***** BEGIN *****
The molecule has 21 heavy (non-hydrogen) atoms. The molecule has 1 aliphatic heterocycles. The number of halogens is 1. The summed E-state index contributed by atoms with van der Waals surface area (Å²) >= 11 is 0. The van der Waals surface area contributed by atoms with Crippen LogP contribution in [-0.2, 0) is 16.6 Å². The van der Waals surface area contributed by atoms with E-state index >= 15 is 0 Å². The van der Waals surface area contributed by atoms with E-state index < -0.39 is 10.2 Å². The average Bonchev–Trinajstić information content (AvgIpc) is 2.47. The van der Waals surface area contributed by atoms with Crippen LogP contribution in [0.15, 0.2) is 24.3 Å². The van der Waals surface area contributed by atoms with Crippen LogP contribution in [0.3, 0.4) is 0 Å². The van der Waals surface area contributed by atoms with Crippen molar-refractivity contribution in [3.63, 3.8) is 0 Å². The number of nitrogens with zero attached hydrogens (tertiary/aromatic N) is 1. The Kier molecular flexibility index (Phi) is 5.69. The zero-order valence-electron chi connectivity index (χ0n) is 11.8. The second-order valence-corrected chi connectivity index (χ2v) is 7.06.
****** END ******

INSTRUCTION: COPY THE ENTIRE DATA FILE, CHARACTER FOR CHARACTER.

The molecule has 21 heavy (non-hydrogen) atoms. The molecule has 1 aliphatic heterocycles. The number of halogens is 1. The summed E-state index contributed by atoms with van der Waals surface area (Å²) >= 11 is 0. The van der Waals surface area contributed by atoms with Crippen LogP contribution in [-0.2, 0) is 16.6 Å². The van der Waals surface area contributed by atoms with E-state index >= 15 is 0 Å². The van der Waals surface area contributed by atoms with E-state index < -0.39 is 10.2 Å². The average Bonchev–Trinajstić information content (AvgIpc) is 2.47. The van der Waals surface area contributed by atoms with Crippen LogP contribution in [0.15, 0.2) is 24.3 Å². The van der Waals surface area contributed by atoms with Crippen LogP contribution in [0.3, 0.4) is 0 Å². The van der Waals surface area contributed by atoms with Crippen molar-refractivity contribution in [3.63, 3.8) is 0 Å². The number of nitrogens with zero attached hydrogens (tertiary/aromatic N) is 1. The Kier molecular flexibility index (Phi) is 5.69. The zero-order valence-electron chi connectivity index (χ0n) is 11.8. The second-order valence-corrected chi connectivity index (χ2v) is 7.06.